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daniel arnold is the street photographer who finds beauty in the banal

New York based photographer Daniel Arnold has always managed to camouflage himself within the fray and weave around the chaos of the crowd.

Watching street photographer Daniel work is like experiencing an incredible, yet strikingly odd, alternative dancer prance around you - you can't help but stare with a combination of amazement and fear. Daniel seems to notice everything and be extra tuned in. It is his acute sensitivity to the world around him combined with his deep attraction to the beauty of strangers that motivates his growing audience to pay particular attention. From a $15,000 sale via Instagram on his birthday that was written about in Forbes magazine, two covers for The Goings On About Town section of The New Yorker as well as shooting for Vogue, it has been a good year for Daniel.

What's your relationship with New York like?
It's like a marriage, but it's also like a parent. I think the pace, the energy and the heat of this place really ends up changing people. It melts you down and moulds you into a different version of the same thing.

When you shoot are you looking for anything in particular and are the photos of these characters in any way personal to you?  
Inadvertently yes, but when I'm doing it right I get immersed enough that I stop thinking. I'm not even really looking . I just let this thing happen and I don't mean to do it but when I look back it I see all these emotional moments for myself that I have ended up telling through other people. I don't mean to be doing it but I think it is a personal reflection and subtly emotionally autobiographical.

You had an exhibition in San Francisco a few months ago where you shot everything right before the show, that's a lot of pressure! How did it go?
I didn't realise what I was getting myself into by doing that... I'm crazy! I flew in ten days before the show, walked 100 miles in a week just shooting. Printed, edited, all that in like three days, then hung the show. It was a very hard, physical job that I still feel slightly worn out by. Maybe it's just because I'm an outsider but San Francisco feels dangerous in a way that New York doesn't, it makes New York look like a playground. There's something about the width of the streets that makes it so much more threatening. It was a really emotional, taxing, amazing, lonely, sometimes scary, lost experience to explore San Fran.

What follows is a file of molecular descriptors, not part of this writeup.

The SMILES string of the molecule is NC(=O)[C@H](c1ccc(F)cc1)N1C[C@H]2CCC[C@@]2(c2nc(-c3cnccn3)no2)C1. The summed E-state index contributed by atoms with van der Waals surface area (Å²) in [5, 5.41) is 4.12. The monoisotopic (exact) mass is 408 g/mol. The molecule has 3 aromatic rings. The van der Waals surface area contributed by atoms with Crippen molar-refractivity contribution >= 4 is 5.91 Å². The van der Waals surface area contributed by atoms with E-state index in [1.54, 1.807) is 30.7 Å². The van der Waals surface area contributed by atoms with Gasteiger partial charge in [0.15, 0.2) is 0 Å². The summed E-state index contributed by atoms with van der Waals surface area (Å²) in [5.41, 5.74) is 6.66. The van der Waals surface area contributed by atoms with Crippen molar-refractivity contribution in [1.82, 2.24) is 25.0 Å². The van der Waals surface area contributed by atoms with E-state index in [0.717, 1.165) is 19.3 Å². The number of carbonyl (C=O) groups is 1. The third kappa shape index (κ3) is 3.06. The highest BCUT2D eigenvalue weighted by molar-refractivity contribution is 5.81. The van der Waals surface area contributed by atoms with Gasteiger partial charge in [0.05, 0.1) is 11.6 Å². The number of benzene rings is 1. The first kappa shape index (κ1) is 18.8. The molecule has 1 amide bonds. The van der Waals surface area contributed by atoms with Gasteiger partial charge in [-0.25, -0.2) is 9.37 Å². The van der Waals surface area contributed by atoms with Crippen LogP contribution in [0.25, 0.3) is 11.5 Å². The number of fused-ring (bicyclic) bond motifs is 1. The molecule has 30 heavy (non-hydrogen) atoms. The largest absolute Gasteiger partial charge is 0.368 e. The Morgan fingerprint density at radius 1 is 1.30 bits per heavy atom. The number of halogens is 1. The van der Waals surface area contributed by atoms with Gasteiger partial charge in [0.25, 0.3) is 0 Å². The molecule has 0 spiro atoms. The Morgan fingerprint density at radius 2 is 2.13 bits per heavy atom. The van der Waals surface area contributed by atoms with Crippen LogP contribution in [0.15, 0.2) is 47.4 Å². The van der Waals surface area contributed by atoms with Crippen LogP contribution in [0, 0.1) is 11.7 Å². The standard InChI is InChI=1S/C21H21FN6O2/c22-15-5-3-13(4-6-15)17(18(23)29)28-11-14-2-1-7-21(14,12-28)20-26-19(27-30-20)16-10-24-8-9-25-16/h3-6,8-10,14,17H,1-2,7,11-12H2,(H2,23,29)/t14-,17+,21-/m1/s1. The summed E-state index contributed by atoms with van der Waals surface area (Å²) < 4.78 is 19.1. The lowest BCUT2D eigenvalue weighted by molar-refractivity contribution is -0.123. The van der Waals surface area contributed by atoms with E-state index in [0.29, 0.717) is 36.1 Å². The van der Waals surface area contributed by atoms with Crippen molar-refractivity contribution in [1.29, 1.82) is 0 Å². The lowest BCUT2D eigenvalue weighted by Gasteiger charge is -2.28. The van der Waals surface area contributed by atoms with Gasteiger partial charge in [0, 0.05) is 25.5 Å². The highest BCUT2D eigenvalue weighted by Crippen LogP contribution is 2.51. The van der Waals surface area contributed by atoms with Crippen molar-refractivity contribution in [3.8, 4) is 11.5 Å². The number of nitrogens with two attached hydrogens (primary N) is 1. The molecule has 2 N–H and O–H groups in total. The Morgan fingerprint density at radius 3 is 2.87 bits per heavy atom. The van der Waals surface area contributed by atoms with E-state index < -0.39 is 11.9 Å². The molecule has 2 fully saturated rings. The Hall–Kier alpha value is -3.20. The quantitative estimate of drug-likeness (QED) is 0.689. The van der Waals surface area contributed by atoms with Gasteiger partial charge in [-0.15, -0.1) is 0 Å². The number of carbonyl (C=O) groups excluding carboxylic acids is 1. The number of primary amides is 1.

Do you feel like you have to constantly reassure people that your intentions are pure when taking their photo, especially when children are involved?
I rarely reassure people - I don't want to do it, I'd rather just keep moving most of the time. It happened just the other day, I was in Times Square and halfway down the block there was an older woman in a full head-to-toe white outfit, she looked really cool. Behind her was an Hasidic guy, I wanted to time it right so I'd be there to take a picture right when they intersected - and I did. Right then, along came a little girl with a teddy bear in her hand who fell perfectly into the frame - so I take a picture and keep going. But there's this woman who sees the entire sequence of events and I can see that she looks real concerned. She grabs the kids mother and says "can I talk to you, can I talk to you?!" I'm sure once I was out of earshot she was like "this guy is taking pictures of your kid!" It's frustrating as hell.

You could potentially get into a lot of trouble...
Yes! It's risky. Especially with the climate of things right now with surveillance and the paranoia about terrorism - all that shit. When a stranger gets their photo taken they associate it with some kind of deviance, like something bad is going to happen to their picture. How far do you go as a photographer to get a good photo? I've hurt myself plenty, I've put myself in dangerous situations. I've messed with people who I shouldn't mess with, I've had people rip the film out of my camera and throw it on the street, but it's been worth it.

Is it like an addiction now?
Definitely. When I first got in the thick of it I wouldn't eat, I wouldn't use the bathroom, I walked for 12 hours straight and I lost a lot of weight. It's more like the in love kind of addiction rather than a heroin addiction. It's a very positive, character rounding, life affirming kind of thing.

You started off as a writer, are your photos an extension of writing? Your images often seem like visual storytelling... 
It was very consciously an extension of writing. The writing I was doing, though it started out being a music thing, happened to be more of a human thing about experiences and reviews in a way. I then got so sick of hearing myself talk that I just wanted to shut up and stop exposing myself. I started a second blog called When to Say Nothing which was, hopefully, telling those stories. Those nuances, exposing personal and emotional stories without saying anything. That was the first filter for taking the photos more seriously and the first instance in where writing and my photos were linked.

There's a plethora of photographers who take street-style photos from London to Paris and right here in New York. Why do you think people paid particular attention to you and your work?
I think I'm taking a totally different picture than those people are. For them, I think it's more about form and more about photography. My photos aren't really about photography - they're about people. They're about feelings. I think the majority of people that are doing this in a serious, focused way are trying to take beautiful photos and concentrate on doing this architectural, high contrast, lighting and perfect composition. I'm not trying to take beautiful photos.

whentosaynothing.com